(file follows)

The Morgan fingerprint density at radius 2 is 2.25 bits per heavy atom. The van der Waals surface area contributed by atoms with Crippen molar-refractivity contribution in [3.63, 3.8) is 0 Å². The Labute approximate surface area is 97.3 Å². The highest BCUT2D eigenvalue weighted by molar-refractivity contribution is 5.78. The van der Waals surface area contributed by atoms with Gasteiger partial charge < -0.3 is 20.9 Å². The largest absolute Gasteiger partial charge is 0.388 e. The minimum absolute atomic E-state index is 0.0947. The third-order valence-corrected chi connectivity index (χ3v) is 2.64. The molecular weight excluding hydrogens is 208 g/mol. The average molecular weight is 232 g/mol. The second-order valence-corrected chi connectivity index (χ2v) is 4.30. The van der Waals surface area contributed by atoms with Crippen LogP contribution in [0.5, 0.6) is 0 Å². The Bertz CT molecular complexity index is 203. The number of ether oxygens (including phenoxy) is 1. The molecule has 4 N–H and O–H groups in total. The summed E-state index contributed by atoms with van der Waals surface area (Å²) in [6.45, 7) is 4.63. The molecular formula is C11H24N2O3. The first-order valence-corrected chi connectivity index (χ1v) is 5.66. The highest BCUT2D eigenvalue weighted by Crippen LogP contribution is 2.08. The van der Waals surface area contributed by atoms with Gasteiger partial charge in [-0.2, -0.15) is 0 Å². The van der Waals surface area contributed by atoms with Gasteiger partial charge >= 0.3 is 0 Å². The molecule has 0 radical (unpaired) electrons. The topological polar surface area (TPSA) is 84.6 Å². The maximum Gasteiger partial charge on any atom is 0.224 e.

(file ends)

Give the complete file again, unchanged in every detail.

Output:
The Morgan fingerprint density at radius 2 is 2.25 bits per heavy atom. The van der Waals surface area contributed by atoms with Crippen molar-refractivity contribution in [3.63, 3.8) is 0 Å². The Labute approximate surface area is 97.3 Å². The highest BCUT2D eigenvalue weighted by molar-refractivity contribution is 5.78. The van der Waals surface area contributed by atoms with Gasteiger partial charge < -0.3 is 20.9 Å². The largest absolute Gasteiger partial charge is 0.388 e. The minimum absolute atomic E-state index is 0.0947. The third-order valence-corrected chi connectivity index (χ3v) is 2.64. The molecular weight excluding hydrogens is 208 g/mol. The average molecular weight is 232 g/mol. The second-order valence-corrected chi connectivity index (χ2v) is 4.30. The van der Waals surface area contributed by atoms with Crippen LogP contribution in [0.5, 0.6) is 0 Å². The Bertz CT molecular complexity index is 203. The number of ether oxygens (including phenoxy) is 1. The molecule has 4 N–H and O–H groups in total. The summed E-state index contributed by atoms with van der Waals surface area (Å²) in [6.45, 7) is 4.63. The molecular formula is C11H24N2O3. The first-order valence-corrected chi connectivity index (χ1v) is 5.66. The highest BCUT2D eigenvalue weighted by Crippen LogP contribution is 2.08. The van der Waals surface area contributed by atoms with Gasteiger partial charge in [-0.2, -0.15) is 0 Å². The van der Waals surface area contributed by atoms with Gasteiger partial charge >= 0.3 is 0 Å². The molecule has 0 radical (unpaired) electrons. The topological polar surface area (TPSA) is 84.6 Å². The maximum Gasteiger partial charge on any atom is 0.224 e.